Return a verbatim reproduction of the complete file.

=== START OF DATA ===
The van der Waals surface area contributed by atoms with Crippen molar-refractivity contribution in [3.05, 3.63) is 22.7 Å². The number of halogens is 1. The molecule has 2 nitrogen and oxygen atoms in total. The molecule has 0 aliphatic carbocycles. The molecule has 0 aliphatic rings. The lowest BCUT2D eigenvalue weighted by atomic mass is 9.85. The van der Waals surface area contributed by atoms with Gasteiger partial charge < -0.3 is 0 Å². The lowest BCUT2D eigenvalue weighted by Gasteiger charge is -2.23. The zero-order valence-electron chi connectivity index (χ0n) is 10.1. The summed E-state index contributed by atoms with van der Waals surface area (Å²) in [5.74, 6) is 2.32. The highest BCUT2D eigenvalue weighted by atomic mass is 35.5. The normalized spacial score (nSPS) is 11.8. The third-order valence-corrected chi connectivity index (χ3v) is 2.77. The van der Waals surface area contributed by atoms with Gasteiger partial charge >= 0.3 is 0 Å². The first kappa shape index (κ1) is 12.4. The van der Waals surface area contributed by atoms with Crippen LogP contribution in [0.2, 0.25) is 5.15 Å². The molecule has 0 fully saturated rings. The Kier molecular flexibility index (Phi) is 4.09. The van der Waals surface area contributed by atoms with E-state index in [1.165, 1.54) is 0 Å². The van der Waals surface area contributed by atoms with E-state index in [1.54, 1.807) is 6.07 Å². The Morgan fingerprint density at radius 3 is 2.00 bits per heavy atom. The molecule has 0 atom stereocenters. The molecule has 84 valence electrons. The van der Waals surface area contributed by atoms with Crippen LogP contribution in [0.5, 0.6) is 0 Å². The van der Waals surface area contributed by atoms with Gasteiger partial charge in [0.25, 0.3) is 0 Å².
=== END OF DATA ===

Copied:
The van der Waals surface area contributed by atoms with Crippen molar-refractivity contribution in [3.05, 3.63) is 22.7 Å². The number of halogens is 1. The molecule has 2 nitrogen and oxygen atoms in total. The molecule has 0 aliphatic carbocycles. The molecule has 0 aliphatic rings. The lowest BCUT2D eigenvalue weighted by atomic mass is 9.85. The van der Waals surface area contributed by atoms with Gasteiger partial charge < -0.3 is 0 Å². The lowest BCUT2D eigenvalue weighted by Gasteiger charge is -2.23. The zero-order valence-electron chi connectivity index (χ0n) is 10.1. The summed E-state index contributed by atoms with van der Waals surface area (Å²) in [5.74, 6) is 2.32. The highest BCUT2D eigenvalue weighted by atomic mass is 35.5. The normalized spacial score (nSPS) is 11.8. The third-order valence-corrected chi connectivity index (χ3v) is 2.77. The van der Waals surface area contributed by atoms with Gasteiger partial charge >= 0.3 is 0 Å². The first kappa shape index (κ1) is 12.4. The van der Waals surface area contributed by atoms with Crippen LogP contribution in [0.2, 0.25) is 5.15 Å². The molecule has 0 fully saturated rings. The Kier molecular flexibility index (Phi) is 4.09. The van der Waals surface area contributed by atoms with E-state index in [1.165, 1.54) is 0 Å². The van der Waals surface area contributed by atoms with E-state index in [1.54, 1.807) is 6.07 Å². The Morgan fingerprint density at radius 3 is 2.00 bits per heavy atom. The molecule has 0 atom stereocenters. The molecule has 84 valence electrons. The van der Waals surface area contributed by atoms with Crippen LogP contribution in [0.5, 0.6) is 0 Å². The van der Waals surface area contributed by atoms with Gasteiger partial charge in [0.25, 0.3) is 0 Å².